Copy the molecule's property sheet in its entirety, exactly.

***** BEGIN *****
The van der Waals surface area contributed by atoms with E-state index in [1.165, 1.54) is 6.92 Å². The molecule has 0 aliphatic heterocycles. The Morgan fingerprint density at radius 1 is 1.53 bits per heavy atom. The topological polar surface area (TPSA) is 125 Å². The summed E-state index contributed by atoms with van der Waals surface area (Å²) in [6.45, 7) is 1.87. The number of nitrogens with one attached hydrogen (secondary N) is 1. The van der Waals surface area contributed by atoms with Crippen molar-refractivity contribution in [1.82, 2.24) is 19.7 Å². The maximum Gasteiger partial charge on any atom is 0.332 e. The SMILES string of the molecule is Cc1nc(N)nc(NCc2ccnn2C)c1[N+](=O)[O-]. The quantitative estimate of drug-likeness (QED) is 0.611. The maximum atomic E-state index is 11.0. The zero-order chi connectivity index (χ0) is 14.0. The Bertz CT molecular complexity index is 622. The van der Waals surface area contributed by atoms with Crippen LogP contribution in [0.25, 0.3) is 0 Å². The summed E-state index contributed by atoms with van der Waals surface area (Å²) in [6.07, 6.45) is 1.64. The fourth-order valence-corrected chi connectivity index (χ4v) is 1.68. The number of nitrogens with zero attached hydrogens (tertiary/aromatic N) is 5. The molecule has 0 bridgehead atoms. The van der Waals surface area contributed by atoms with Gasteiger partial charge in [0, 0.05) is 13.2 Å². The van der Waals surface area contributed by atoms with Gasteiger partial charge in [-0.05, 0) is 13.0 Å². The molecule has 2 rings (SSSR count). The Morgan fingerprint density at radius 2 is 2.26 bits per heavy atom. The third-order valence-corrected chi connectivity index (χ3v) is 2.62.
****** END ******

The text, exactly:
The van der Waals surface area contributed by atoms with E-state index in [1.165, 1.54) is 6.92 Å². The molecule has 0 aliphatic heterocycles. The Morgan fingerprint density at radius 1 is 1.53 bits per heavy atom. The topological polar surface area (TPSA) is 125 Å². The summed E-state index contributed by atoms with van der Waals surface area (Å²) in [6.45, 7) is 1.87. The number of nitrogens with one attached hydrogen (secondary N) is 1. The van der Waals surface area contributed by atoms with Crippen molar-refractivity contribution in [1.82, 2.24) is 19.7 Å². The maximum Gasteiger partial charge on any atom is 0.332 e. The SMILES string of the molecule is Cc1nc(N)nc(NCc2ccnn2C)c1[N+](=O)[O-]. The quantitative estimate of drug-likeness (QED) is 0.611. The maximum atomic E-state index is 11.0. The zero-order chi connectivity index (χ0) is 14.0. The Bertz CT molecular complexity index is 622. The van der Waals surface area contributed by atoms with Crippen LogP contribution in [0.25, 0.3) is 0 Å². The summed E-state index contributed by atoms with van der Waals surface area (Å²) in [6.07, 6.45) is 1.64. The fourth-order valence-corrected chi connectivity index (χ4v) is 1.68. The number of nitrogens with zero attached hydrogens (tertiary/aromatic N) is 5. The molecule has 0 bridgehead atoms. The van der Waals surface area contributed by atoms with Gasteiger partial charge in [0, 0.05) is 13.2 Å². The van der Waals surface area contributed by atoms with Gasteiger partial charge in [-0.05, 0) is 13.0 Å². The molecule has 2 rings (SSSR count). The Morgan fingerprint density at radius 2 is 2.26 bits per heavy atom. The third-order valence-corrected chi connectivity index (χ3v) is 2.62.